The team board can be broken down into meaningful, vertical swim lanes. Following the standard of having a “Dev”, “QA”, “Done” is recommended for the first iteration with the team, and adding more swim lanes as needed.
The first swim lane of the team board should be titled “Milestones.” This is where you will keep your iteration’s Epic Milestone and the defined Iteration Milestones. The team board will also have horizontal swim lanes, one for each Iteration Milestone. When moving your tasks through the board, keep the task in a horizontal line with the related Iteration Milestone. Once each task has been completed and verified by the QA process, move the task to the “Done” lane. Upon completion of all tasks for an Iteration Milestone, move that milestone to the “Done” lane along with all the related tasks. Once all Iteration Milestones have been completed for the iteration, move the Epic Milestone over to the “Done” lane.
The QA process will follow the standard SCRUM QA process, with the exception that all the test cases will be created during the first iteration and have their own Iteration Milestone and tasks for tracking.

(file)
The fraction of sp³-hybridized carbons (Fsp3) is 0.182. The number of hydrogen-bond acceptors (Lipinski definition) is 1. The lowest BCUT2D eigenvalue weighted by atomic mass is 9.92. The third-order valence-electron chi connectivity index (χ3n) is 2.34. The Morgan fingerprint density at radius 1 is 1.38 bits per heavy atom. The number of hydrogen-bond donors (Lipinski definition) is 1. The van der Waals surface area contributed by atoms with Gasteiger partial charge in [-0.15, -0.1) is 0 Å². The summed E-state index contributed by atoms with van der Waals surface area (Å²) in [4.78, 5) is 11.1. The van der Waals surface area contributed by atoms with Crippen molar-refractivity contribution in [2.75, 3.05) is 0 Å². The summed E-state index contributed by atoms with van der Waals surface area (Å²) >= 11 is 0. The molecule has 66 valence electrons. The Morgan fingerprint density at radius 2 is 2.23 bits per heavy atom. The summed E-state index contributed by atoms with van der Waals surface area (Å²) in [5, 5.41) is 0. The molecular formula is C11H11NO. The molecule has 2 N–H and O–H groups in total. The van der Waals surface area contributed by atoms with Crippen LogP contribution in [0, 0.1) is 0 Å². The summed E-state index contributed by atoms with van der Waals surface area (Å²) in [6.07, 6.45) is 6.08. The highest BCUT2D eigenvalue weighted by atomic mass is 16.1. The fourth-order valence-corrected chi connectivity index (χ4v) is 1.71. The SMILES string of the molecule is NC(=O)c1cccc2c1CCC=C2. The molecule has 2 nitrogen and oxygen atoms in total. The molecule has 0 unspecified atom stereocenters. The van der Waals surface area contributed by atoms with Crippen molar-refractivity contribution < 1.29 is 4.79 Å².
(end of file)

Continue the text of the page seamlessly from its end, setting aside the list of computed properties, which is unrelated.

The Iteration will also follow standard SCRUM daily standup ceremony for daily planning. If there are any blocks brought up during the standup, that block will need to be on high priority for the team to resolve for the iteration and project to be successful.
Iteration Demos should take place on the last day of the iteration and be open to all stakeholders for the project. After the demo has completed, the team should identify the next Epic Milestone’s Iteration Milestones and tasks.
The final ceremony for the Agile Quick Hit process is the Project-End Retrospective. This will follow the standard SCRUM retrospective ceremony with the addition of any remaining project deliverables being delivered and signed off. During this retrospective, it is important to take note of any areas for improvement for the process, and identify action points for implementing the improvements.
Call to Action
The Agile Quick Hit process has been a passion of mine and I have worked with two teams in defining the process and using the process to deliver the project. We have made adjustments along the way to bring it to its current state. My call to action is a request for others to use the process and comment back on thoughts and necessary changes.
This article was previously published in the SogetiLabs Blog
David Yancey (@DavidYancey), having 19+ years of experience in web development, joined Sogeti Dallas in July of 2010 as a Manager Consultant specializing in .NET Technologies with a focus on Web Architecture and Design. Through his efforts as a Test-Driven Development advocate and Agile Practitioner, he quickly became recognized as a software craftsman with in the Application Development and Integration practice. More on David.